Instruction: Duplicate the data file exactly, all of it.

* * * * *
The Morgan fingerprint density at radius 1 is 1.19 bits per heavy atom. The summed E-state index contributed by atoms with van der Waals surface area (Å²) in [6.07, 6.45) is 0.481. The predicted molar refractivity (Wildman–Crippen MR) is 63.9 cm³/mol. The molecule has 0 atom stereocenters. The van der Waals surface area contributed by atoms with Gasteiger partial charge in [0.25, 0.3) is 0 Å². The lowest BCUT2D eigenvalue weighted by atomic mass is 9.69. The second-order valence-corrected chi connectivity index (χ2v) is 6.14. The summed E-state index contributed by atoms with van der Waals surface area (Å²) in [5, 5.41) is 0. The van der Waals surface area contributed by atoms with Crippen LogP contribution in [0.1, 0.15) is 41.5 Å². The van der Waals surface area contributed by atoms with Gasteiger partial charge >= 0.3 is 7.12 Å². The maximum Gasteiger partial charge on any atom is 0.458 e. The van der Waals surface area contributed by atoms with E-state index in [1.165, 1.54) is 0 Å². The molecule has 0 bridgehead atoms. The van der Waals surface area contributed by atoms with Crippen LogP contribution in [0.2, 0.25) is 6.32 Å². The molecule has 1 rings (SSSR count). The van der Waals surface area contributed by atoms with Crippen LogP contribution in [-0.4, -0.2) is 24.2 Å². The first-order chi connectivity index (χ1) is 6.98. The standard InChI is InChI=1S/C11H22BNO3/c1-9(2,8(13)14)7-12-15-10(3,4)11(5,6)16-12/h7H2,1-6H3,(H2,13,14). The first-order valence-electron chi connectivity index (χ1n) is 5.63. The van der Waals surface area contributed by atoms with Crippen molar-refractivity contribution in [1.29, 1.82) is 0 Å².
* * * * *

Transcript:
The Morgan fingerprint density at radius 1 is 1.19 bits per heavy atom. The summed E-state index contributed by atoms with van der Waals surface area (Å²) in [6.07, 6.45) is 0.481. The predicted molar refractivity (Wildman–Crippen MR) is 63.9 cm³/mol. The molecule has 0 atom stereocenters. The van der Waals surface area contributed by atoms with Gasteiger partial charge in [0.25, 0.3) is 0 Å². The lowest BCUT2D eigenvalue weighted by atomic mass is 9.69. The second-order valence-corrected chi connectivity index (χ2v) is 6.14. The summed E-state index contributed by atoms with van der Waals surface area (Å²) in [5, 5.41) is 0. The van der Waals surface area contributed by atoms with Crippen LogP contribution in [0.1, 0.15) is 41.5 Å². The van der Waals surface area contributed by atoms with Gasteiger partial charge >= 0.3 is 7.12 Å². The maximum Gasteiger partial charge on any atom is 0.458 e. The van der Waals surface area contributed by atoms with E-state index in [1.165, 1.54) is 0 Å². The molecule has 0 bridgehead atoms. The van der Waals surface area contributed by atoms with Crippen LogP contribution in [0.2, 0.25) is 6.32 Å². The molecule has 1 rings (SSSR count). The van der Waals surface area contributed by atoms with Crippen LogP contribution in [-0.4, -0.2) is 24.2 Å². The first-order chi connectivity index (χ1) is 6.98. The standard InChI is InChI=1S/C11H22BNO3/c1-9(2,8(13)14)7-12-15-10(3,4)11(5,6)16-12/h7H2,1-6H3,(H2,13,14). The first-order valence-electron chi connectivity index (χ1n) is 5.63. The van der Waals surface area contributed by atoms with Crippen molar-refractivity contribution in [1.29, 1.82) is 0 Å².